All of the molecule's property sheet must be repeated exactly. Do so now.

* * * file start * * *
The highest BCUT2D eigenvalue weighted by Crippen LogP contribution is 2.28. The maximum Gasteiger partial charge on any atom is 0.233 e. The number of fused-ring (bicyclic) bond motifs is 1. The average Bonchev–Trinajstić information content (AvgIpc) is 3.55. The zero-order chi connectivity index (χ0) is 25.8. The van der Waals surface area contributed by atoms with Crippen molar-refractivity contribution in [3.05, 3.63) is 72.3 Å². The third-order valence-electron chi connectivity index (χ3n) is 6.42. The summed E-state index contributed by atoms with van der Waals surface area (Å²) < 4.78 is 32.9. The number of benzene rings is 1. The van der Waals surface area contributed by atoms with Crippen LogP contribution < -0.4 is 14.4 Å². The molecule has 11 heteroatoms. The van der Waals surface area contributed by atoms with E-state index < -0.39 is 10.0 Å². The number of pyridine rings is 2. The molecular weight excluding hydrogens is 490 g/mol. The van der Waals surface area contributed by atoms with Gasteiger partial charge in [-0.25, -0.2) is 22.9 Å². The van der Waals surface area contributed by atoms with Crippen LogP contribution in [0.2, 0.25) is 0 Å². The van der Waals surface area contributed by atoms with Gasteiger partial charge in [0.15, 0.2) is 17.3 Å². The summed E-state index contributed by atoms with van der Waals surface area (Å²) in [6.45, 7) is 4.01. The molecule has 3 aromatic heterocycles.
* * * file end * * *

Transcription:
The highest BCUT2D eigenvalue weighted by Crippen LogP contribution is 2.28. The maximum Gasteiger partial charge on any atom is 0.233 e. The number of fused-ring (bicyclic) bond motifs is 1. The average Bonchev–Trinajstić information content (AvgIpc) is 3.55. The zero-order chi connectivity index (χ0) is 25.8. The van der Waals surface area contributed by atoms with Crippen molar-refractivity contribution in [3.05, 3.63) is 72.3 Å². The third-order valence-electron chi connectivity index (χ3n) is 6.42. The summed E-state index contributed by atoms with van der Waals surface area (Å²) < 4.78 is 32.9. The number of benzene rings is 1. The van der Waals surface area contributed by atoms with Crippen LogP contribution < -0.4 is 14.4 Å². The molecule has 11 heteroatoms. The van der Waals surface area contributed by atoms with E-state index < -0.39 is 10.0 Å². The number of pyridine rings is 2. The molecular weight excluding hydrogens is 490 g/mol. The van der Waals surface area contributed by atoms with Gasteiger partial charge in [-0.25, -0.2) is 22.9 Å². The van der Waals surface area contributed by atoms with Crippen LogP contribution in [0.2, 0.25) is 0 Å². The van der Waals surface area contributed by atoms with Gasteiger partial charge in [0.15, 0.2) is 17.3 Å². The summed E-state index contributed by atoms with van der Waals surface area (Å²) in [6.45, 7) is 4.01. The molecule has 3 aromatic heterocycles.